Back in March I declared my excitement at the arrival of a Peugeot 2008 finished in Pearlescent White paint and sitting on snazzy ‘Eridan’ alloy wheels. The 2008 is one of the best models in the youngest line-up Peugeot has ever had. I certainly felt very ‘on trend’ driving it, as I don’t need to tell you, the crossover market is booming right now, and the growing number of 2008s (and Renault Capturs) I’ve spotted on recent trips is remarkable.
Our 2008 is the range-topping Feline, with Mistral Ambiance trim, which gave me the chance to test all Peugeot’s gadgets, including its infotainment system, Grip Control, parking sensors and heated leather seats. After stepping out of the sensible, but spartan, Skoda Rapid I felt like Joe Ninety. I was immediately impressed with the Peugeot’s upmarket cabin, with attractive materials, sturdy switches and a Germanic feeling of quality. Many road testers bemoaned the fact the steering wheel could block your view of the dash-top instruments, but in reality it’s only a problem if you frequently swap seats with another driver.
The 2008 is a useful size, with enough interior room to accommodate four adults in comfort and their bags in the 360-litre boot. Folding down the rear seats is a single-handed job and the loading bay is flat, wide and tall, with a smooth loading lip. A high-set driving position also gives a great view ahead. I reckon Peugeot judged its chassis set-up very well too. I live near some challenging roads and the 2008 never once ran out of talent, always feeling surefooted. It rode well too, its extra suspension travel quietly soaking up bumps. Sadly the weather didn’t allow me to test Peugeot’s Grip Control system very often, but it proved itself in a muddy field (even if my own optimism got the car stuck in a bog in the end). It was economical too. The 1.6-litre e-HDi engine, with five-speed gearbox, topped out at 58.8mpg in June, when the roof bars were off the car and I used the superb stop-start system as much as possible, coasting to a halt in traffic.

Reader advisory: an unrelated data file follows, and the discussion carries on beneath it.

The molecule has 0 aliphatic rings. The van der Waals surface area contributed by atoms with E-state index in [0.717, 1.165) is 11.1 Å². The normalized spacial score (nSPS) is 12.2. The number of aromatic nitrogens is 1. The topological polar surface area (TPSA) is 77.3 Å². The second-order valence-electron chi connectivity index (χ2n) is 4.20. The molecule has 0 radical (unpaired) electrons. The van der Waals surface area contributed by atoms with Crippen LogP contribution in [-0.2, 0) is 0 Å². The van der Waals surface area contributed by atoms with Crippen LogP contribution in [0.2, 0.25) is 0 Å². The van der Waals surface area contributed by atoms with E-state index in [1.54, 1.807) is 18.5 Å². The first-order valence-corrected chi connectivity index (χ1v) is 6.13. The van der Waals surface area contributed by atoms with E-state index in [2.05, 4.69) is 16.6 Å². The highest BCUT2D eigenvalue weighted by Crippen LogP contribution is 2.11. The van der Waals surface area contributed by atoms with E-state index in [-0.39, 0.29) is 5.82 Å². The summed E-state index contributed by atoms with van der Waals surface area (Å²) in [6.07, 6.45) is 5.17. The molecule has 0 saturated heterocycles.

So, what about the bits I won’t miss as much? The 91bhp engine had reasonable mid-range punch and proved refined on the motorway, but I yearned after the 113bhp version. Forgive me for coming over all Top Gear, but 12.8 seconds to go from 0-62mph felt sluggish in a car costing £18,845. If it had been my own, I may already have given in to the temptation of an ECU remap. It was a feeling exacerbated by the ageing five-speed manual gearbox, which had a long throw and rubbery feel, compared with the far slicker six-speed found allied to the more powerful engine. The infotainment system was also a mixed blessing. It’s a shame, because it ticked all the boxes in terms of functionality, with DAB digital radio, USB and auxiliary connections, Bluetooth and satellite navigation, but after six months, I was still learning some of its quirks. To give just one example, the signal strength and battery level of my mobile phone was displayed on the radio and trip computer screens, but removed in favour of vehicle altitude on the oft-used satellite navigation screen. I can’t remember the last time I needed to know what altitude I was at.
Now on to the subjective areas. We had our good and bad days, but I eventually fell out of love with the small steering wheel, which made the car feel nervous on long motorway slogs. Call me mad (my sunroof-loving dad will), but I’d also choose mine without the panoramic roof. While I’m sure many owners think it’s fabulous, I found it made the car hot in summer and because I was sat in the front on every single journey, I never once got to look out of it. I wouldn’t consider any of these “deal-breakers”, more learnings I can hopefully impart to help buyers specify the perfect 2008. Mine would be a 1.6 e-HDi 115 Allure with optional ‘Eridan’ wheels, as I’d happily swap the luxuries of the Feline for more poke and a sweeter gearbox. It’s a hugely likeable car, with style, practicality and excellent economy in a neat package, making it a worthy buy if you’re tempted by a crossover.
The 2008 is. If the number of them I’m seeing on the road is a fair barometer, the small Peugeot crossover is incredibly popular, and with good reason.
The 2008 was fault free… until a few days before its departure. No big deal though, the driver’s door mirror just isn’t folding all the way in.
|Date arrived:||3rd March 2014|
|Mileage to date:||9,001 miles|
|Fuel consumption:||70.6mpg (official combined)
54.3mpg (on test)